Saturday, 5 July 2008

Bad days at Black Mesa

Black Mesa, Arizona, home to the Diné (Navajo) and Hopi tribal reservations, is also home to massive mining operations run by Peabody Coal. In the past 30 years the mine at Black Mesa has contributed 325 million tons of carbon dioxide to atmospheric levels. Mining officials, with backing from the U.S. government, are responsible for capping local water supply (to supply mines) and harassing, threatening and in some cases assaulting Black Mesa residents, many who are elders resisting being driven from the land their ancestors have occupied for hundreds of years. Over 14000 Diné have already been "relocated".

Peabody Coal now wants to expand the mining operation at a potential environmental cost of 290 million tons of CO2 and an unfathomable personal cost to all who continue to live and fight for their lives on Black Mesa. In related news, area residents continue to face threats and intimidation at the hands of the U.S. government, and it is no coincidence that the afflicted live on what Peabody Coal clearly sees as “their profit”.

Diné grandmother resistor Pauline Whitesinger (above), 76, was recently served a notice by the Bureau of Indian Affairs (BIA) officers and Hopi Tribal Rangers to immediately halt repairs being made to her ceremonial earth lodge (hogan) on penalty of fines and criminal charges. Officials also attempted to harass Pauline’s on-land supporter/sheepherder. Threats of intimidation accompanied the “notice” and have continued unabated. Support has been requested for Pauline Whitesinger in the form of phone calls, letters and on-land support to let the BIA and Hopi officials know that their unacceptable actions are under scrutiny.

The overarching story here, that of Peabody Coal, lies at the core of environmental and human devastation. Peabody’s proposed expansion would detonate coal on a daily basis polluting the air and affect health of miners and residents, deplete residential water supplies (already scarce in the desert thanks to mining), accelerate climate change and, perhaps most significantly, sacrifice human dignity and planetary health for corporate profit.

The Student Environmental Action Coalition (SEAC) has responded to the calls for action by mailing a statement denouncing the harassment of Pauline Whitesinger and also collecting signatures to add to a comment letter expressing opposition to the Peabody mine expansion. Similar actions have also been taken up by other national groups such as Black Mesa Indigenous Support, Student/Farmworker Alliance, and Black Mesa Water Coalition (heading up the call for action). Together, we can connect the dots of coal industry devastation from Appalachia to the mesas of Arizona, standing together in solidarity. -- SEAC 2 Jul 08. Here is what the Diné say:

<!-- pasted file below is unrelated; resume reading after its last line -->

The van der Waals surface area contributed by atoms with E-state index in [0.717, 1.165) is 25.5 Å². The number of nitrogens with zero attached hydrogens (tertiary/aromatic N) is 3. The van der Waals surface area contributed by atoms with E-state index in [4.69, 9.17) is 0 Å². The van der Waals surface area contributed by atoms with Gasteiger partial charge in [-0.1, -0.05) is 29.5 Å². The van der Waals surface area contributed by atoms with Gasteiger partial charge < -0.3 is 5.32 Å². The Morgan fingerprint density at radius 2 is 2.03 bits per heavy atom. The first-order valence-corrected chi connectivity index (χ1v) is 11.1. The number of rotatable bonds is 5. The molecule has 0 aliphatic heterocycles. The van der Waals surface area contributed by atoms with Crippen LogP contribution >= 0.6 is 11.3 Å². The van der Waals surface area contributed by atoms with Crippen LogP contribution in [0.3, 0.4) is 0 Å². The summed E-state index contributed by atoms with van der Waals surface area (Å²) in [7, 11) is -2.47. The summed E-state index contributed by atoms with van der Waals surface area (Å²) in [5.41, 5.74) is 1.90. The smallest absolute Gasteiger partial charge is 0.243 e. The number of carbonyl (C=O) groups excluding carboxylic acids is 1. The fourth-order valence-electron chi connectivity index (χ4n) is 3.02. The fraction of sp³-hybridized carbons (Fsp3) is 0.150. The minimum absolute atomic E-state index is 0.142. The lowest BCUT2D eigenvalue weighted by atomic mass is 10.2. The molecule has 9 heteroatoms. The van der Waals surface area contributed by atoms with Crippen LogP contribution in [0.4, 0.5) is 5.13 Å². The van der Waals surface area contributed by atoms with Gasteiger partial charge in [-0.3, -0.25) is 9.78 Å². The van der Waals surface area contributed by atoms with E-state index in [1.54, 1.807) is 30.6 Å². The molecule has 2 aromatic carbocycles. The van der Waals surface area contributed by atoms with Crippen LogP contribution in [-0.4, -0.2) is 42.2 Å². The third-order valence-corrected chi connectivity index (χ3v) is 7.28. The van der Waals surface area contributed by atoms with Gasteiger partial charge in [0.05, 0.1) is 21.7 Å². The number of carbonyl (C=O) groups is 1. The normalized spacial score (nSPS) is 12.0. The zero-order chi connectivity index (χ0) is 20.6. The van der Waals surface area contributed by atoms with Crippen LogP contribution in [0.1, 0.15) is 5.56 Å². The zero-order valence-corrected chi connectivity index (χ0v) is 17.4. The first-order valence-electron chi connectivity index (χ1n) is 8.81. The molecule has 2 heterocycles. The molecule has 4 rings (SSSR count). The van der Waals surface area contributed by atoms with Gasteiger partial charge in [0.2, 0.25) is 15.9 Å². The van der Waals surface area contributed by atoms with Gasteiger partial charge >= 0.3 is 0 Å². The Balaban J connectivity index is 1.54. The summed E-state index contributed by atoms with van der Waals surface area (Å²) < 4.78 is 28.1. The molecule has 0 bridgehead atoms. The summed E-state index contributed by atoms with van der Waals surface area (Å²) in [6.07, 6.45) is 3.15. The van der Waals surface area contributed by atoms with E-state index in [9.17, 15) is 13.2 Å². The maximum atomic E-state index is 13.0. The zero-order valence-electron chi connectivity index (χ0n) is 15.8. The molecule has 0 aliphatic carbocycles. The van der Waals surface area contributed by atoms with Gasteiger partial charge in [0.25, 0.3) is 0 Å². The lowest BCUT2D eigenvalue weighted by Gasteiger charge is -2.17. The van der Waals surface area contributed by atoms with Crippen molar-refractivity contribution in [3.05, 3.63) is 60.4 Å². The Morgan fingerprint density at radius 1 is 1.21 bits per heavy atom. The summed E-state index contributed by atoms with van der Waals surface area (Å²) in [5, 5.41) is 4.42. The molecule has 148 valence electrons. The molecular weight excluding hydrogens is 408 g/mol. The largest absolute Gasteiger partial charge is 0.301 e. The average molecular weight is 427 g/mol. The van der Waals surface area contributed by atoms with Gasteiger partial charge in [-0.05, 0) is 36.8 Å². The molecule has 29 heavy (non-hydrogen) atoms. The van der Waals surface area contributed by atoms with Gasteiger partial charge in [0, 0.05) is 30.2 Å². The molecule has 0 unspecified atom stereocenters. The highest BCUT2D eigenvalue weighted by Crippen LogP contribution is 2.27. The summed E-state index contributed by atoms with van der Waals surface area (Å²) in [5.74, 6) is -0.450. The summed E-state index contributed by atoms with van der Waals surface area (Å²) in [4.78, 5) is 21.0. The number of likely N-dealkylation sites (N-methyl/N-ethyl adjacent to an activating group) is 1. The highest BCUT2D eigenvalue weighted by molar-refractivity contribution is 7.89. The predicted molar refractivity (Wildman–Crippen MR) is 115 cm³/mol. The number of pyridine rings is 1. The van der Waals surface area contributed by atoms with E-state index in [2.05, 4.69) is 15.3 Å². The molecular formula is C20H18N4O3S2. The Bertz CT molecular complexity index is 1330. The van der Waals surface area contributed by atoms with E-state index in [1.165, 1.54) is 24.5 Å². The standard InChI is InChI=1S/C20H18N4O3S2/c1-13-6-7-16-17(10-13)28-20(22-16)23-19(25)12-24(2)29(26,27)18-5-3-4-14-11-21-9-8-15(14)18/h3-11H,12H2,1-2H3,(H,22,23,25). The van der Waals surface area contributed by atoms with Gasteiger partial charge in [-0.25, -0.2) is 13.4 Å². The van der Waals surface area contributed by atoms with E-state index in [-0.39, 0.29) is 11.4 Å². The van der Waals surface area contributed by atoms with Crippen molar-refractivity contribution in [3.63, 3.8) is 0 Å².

Editor's notes

98% of US CO2 emissions come from the combustion of coal, oil and gas; with oil accounting for over 40%, coal 35% and natural gas 22% of energy related emissions. The United States alone produces about a quarter of global CO2. See world GHG diagram. On 23 June 08, climate scientist James Hansen accused executives of ExxonMobil, Peabody and other fossil fuel companies of deliberately spreading misinformation to delay climate action; he said they should be tried for crimes against humanity.

Letter for US citizens to sign
Judith Nies, "The Black Mesa Syndrome" history first appeared in Orion 1998. See Corpwatch, SEC, Hoover's and Coaltrans reports on Peabody Energy's political payoffs and multinational maneuvers. Also its history. In 2007 it posted $4.6B in sales, 10% of all U.S. electricity generation and 3% worldwide. One of the world's biggest polluters, owning over 9b tons of coal reserves in China, Canada, Australia, Venezuela, AZ, CO, IL, IN, NM, WV, KE, PA, the corporation lobbies hard for misnamed clean coal (which reduces sulfur, increases toxic mercury, and pollutes huge amounts of water), and (with their own specific impacts) coalbed methane and liquid coal methods. Peabody has a century-long history of union-busting, black lung, and tampering with safety data. Other coal majors are Arch, CONSOL, Massey, Kennecott, RAG, Vulcan and TXU.
Interfaith report 2006 on Peabody union-busting since 1995. Union website, including Peabody CEO Greg Boyce's refusal of shareholder calls for corporate transparency and annual elections. Irl Engelhardt, the previous CEO, continues as the Chairman of the Board of Directors. His annual earnings are 94 times those of the average miner.
NDRC video exposing the pollution impacts of liquid coal.

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